If you have knots or trigger points in your neck or back, your physical therapist may use a variety of treatments to help get rid of them. One such treatment is called dry needling. Dry needling is a newer treatment offered by physical therapists, and it is often confused with acupuncture. But there are specific differences between dry needling and acupuncture.
How is dry needling used in Physical Therapy?
It’s called needling because thin monofilament needles are placed in pathologic, soft tissues such as muscles, tendons, and scar tissue. Since there’s no liquid being injected from the needle, it is called “dry.” The primary aim of dry needling is to relieve muscle pain and spasm within those muscles. Dry needling is more targeted and can treat deeper tissues than superficial techniques such as soft tissue massage or superficial heat.
How is Dry Needling different from Acupuncture?
The most common question we hear about dry needling is, “How is this different from acupuncture?”. Although both treatments use the same instruments and share some similarities, the treatment philosophy of dry needling is completely different from acupuncture and should not be confused. Acupuncture is a traditional Chinese medicine treatment with the goal of rebalancing a person’s flow of energy. Conversely, dry needling treatment addresses pathology in musculoskeletal tissues, namely muscle knots and trigger points..
How does it work?
Feel those knots in your back? We call them trigger points. Trigger points are typically taut bands in the muscles that lack oxygen due to reduced blood flow. They cause pain, reduce range of motion, and limit physical function. We use dry needling to relax muscle knots and promote improved blood circulation. This brings necessary oxygen and nutrients to the muscle. The insertion of the needle induces a local twitch response, which is a palpation of the muscle as the fibers contract.
Why use Dry Needling?
How’s your posture? Many people sit a good part of the day typing on a computer–like I am right now– or perform a lot of repeated motions. Work is often stressful which directly affects our bodies. This causes tight muscular bands to form which can be painful and limit our motion. Dry needling treatments can create substantial change in disability and pain and are highly effective as part of a comprehensive physical therapy treatment plan to restore your prior level of function as rapidly as possible.
How does a patient qualify?
If a patient isn’t afraid of needles, needs a lot of myofascial work, has good tissue health, and has no contraindications, then dry needling may be considered as a treatment for muscle knots.. We use dry needling to target specific stress areas for patients that may be too deep to hit with massage. Be sure to discuss with your therapist if dry needling is a treatment that may be of benefit for your condition.
How long does it last?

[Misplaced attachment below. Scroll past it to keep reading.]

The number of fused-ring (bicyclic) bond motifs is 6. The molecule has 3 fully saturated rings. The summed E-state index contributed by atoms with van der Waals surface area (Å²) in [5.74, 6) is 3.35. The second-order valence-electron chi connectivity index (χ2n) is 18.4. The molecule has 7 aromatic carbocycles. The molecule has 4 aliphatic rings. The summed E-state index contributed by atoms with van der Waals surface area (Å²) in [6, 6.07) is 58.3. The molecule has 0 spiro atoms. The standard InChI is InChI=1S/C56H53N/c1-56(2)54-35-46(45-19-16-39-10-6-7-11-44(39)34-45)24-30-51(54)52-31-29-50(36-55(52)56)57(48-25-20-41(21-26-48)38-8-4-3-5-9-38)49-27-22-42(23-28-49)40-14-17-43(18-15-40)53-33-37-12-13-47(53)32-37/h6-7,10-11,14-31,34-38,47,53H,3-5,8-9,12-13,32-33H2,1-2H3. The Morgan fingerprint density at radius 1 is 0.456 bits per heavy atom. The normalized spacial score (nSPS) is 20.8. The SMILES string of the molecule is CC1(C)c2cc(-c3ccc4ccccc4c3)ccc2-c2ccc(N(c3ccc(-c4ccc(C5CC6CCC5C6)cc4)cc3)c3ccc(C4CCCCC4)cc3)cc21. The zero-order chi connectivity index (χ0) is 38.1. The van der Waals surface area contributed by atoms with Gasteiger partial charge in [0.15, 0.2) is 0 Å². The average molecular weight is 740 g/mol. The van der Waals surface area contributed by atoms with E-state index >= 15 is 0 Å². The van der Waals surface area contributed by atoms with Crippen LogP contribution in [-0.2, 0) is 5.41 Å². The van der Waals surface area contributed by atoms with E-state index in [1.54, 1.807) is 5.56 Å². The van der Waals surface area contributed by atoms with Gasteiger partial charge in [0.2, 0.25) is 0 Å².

The duration of pain relief and muscle tissue healing that occurs with dry needling depends on the patient and his or her individual needs and health status. Dry needling takes approximately 5 minutes to place the needles and another 5-15 minutes to achieve the maximum benefit. Studies have shown that there’s a potential treatment benefit of up to 20 minutes. So your PT often leave them in for 5-20 minutes depending on the patient and their needs.
What types of conditions does Dry Needling treat?
There are several conditions and diagnoses that typically respond well to dry needling. These conditions are:
- Neck and Back Pain
- Shoulder Pain
- Hip and Gluteal Pain
- Knee Pain
- Achilles Tendonitis
- Plantar Fasciitis
- Muscular Strains
- Chronic Pain
The strongest literature supports dry needling for neck pain, but we have seen benefits in everything from low back pain to temporomandibular joint dysfunction/ jaw disorders.
Does it Hurt?
The pain response from dry needling depends on the person and the sensitivity of the tissue being treated. There can be some radiating sensation in the surrounding area of where the needle is placedthat lasts about 30-60 seconds. The needles are smaller since they don’t need space to inject anything. The needles used for dry needling are about 10 times smaller than a typical syringe.
What can I expect after?
Often times there’s soreness for a few hours after the treatment but you can expect symptom relief later that day or the next day. Typically one out of six needles may cause a small drop of bleeding when the needle is removed. . If you experience any lasting negative effects from your dry needling session, be sure to contact your physical therapist to discuss your specific reaction.
There’s so much to do in Asheville, and we’ll help you enjoy all of it. Physical therapists like us use dry needling as part of an overall strategy to reduce your pain and restore confidence in your physical abilities. It’s performed by specially certified physical therapists. Give Compass Physical Therapy a call at (828) 490-4499 and we’ll be happy to answer any questions you have about dry needling.